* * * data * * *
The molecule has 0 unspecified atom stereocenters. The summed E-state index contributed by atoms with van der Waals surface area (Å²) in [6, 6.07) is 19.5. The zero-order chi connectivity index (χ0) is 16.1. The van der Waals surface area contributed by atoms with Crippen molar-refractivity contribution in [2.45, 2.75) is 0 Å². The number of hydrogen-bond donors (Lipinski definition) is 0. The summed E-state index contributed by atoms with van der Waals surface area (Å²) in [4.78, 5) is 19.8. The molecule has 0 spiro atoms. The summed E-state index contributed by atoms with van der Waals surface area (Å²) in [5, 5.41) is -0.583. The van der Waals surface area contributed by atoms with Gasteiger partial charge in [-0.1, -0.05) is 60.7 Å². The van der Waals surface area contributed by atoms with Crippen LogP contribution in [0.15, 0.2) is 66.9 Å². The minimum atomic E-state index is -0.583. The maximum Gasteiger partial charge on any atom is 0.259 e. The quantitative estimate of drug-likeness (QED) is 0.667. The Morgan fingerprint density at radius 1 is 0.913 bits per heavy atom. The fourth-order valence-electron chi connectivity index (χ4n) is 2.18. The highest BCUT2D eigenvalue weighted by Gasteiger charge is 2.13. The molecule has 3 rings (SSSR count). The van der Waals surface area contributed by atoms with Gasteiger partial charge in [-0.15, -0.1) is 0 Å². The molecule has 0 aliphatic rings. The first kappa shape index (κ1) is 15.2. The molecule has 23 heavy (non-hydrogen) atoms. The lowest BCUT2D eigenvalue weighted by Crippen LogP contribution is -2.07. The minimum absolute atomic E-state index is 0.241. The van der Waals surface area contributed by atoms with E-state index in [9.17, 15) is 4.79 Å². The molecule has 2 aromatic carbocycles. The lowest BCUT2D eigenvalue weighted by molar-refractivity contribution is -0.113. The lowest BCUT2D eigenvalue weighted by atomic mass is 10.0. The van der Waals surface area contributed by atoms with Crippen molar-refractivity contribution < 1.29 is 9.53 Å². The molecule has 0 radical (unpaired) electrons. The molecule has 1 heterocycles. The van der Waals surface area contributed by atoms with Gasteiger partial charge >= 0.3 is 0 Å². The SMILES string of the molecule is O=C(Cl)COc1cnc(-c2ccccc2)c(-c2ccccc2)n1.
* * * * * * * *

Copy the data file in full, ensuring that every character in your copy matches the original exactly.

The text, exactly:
The molecule has 0 unspecified atom stereocenters. The summed E-state index contributed by atoms with van der Waals surface area (Å²) in [6, 6.07) is 19.5. The zero-order chi connectivity index (χ0) is 16.1. The van der Waals surface area contributed by atoms with Crippen molar-refractivity contribution in [2.45, 2.75) is 0 Å². The number of hydrogen-bond donors (Lipinski definition) is 0. The summed E-state index contributed by atoms with van der Waals surface area (Å²) in [4.78, 5) is 19.8. The molecule has 0 spiro atoms. The summed E-state index contributed by atoms with van der Waals surface area (Å²) in [5, 5.41) is -0.583. The van der Waals surface area contributed by atoms with Gasteiger partial charge in [-0.1, -0.05) is 60.7 Å². The van der Waals surface area contributed by atoms with Crippen LogP contribution in [0.15, 0.2) is 66.9 Å². The minimum atomic E-state index is -0.583. The maximum Gasteiger partial charge on any atom is 0.259 e. The quantitative estimate of drug-likeness (QED) is 0.667. The Morgan fingerprint density at radius 1 is 0.913 bits per heavy atom. The fourth-order valence-electron chi connectivity index (χ4n) is 2.18. The highest BCUT2D eigenvalue weighted by Gasteiger charge is 2.13. The molecule has 3 rings (SSSR count). The van der Waals surface area contributed by atoms with Gasteiger partial charge in [-0.15, -0.1) is 0 Å². The molecule has 0 aliphatic rings. The first kappa shape index (κ1) is 15.2. The molecule has 23 heavy (non-hydrogen) atoms. The lowest BCUT2D eigenvalue weighted by Crippen LogP contribution is -2.07. The minimum absolute atomic E-state index is 0.241. The van der Waals surface area contributed by atoms with E-state index in [9.17, 15) is 4.79 Å². The molecule has 2 aromatic carbocycles. The lowest BCUT2D eigenvalue weighted by molar-refractivity contribution is -0.113. The lowest BCUT2D eigenvalue weighted by atomic mass is 10.0. The van der Waals surface area contributed by atoms with Crippen molar-refractivity contribution < 1.29 is 9.53 Å². The molecule has 0 radical (unpaired) electrons. The molecule has 1 heterocycles. The van der Waals surface area contributed by atoms with Gasteiger partial charge >= 0.3 is 0 Å². The SMILES string of the molecule is O=C(Cl)COc1cnc(-c2ccccc2)c(-c2ccccc2)n1.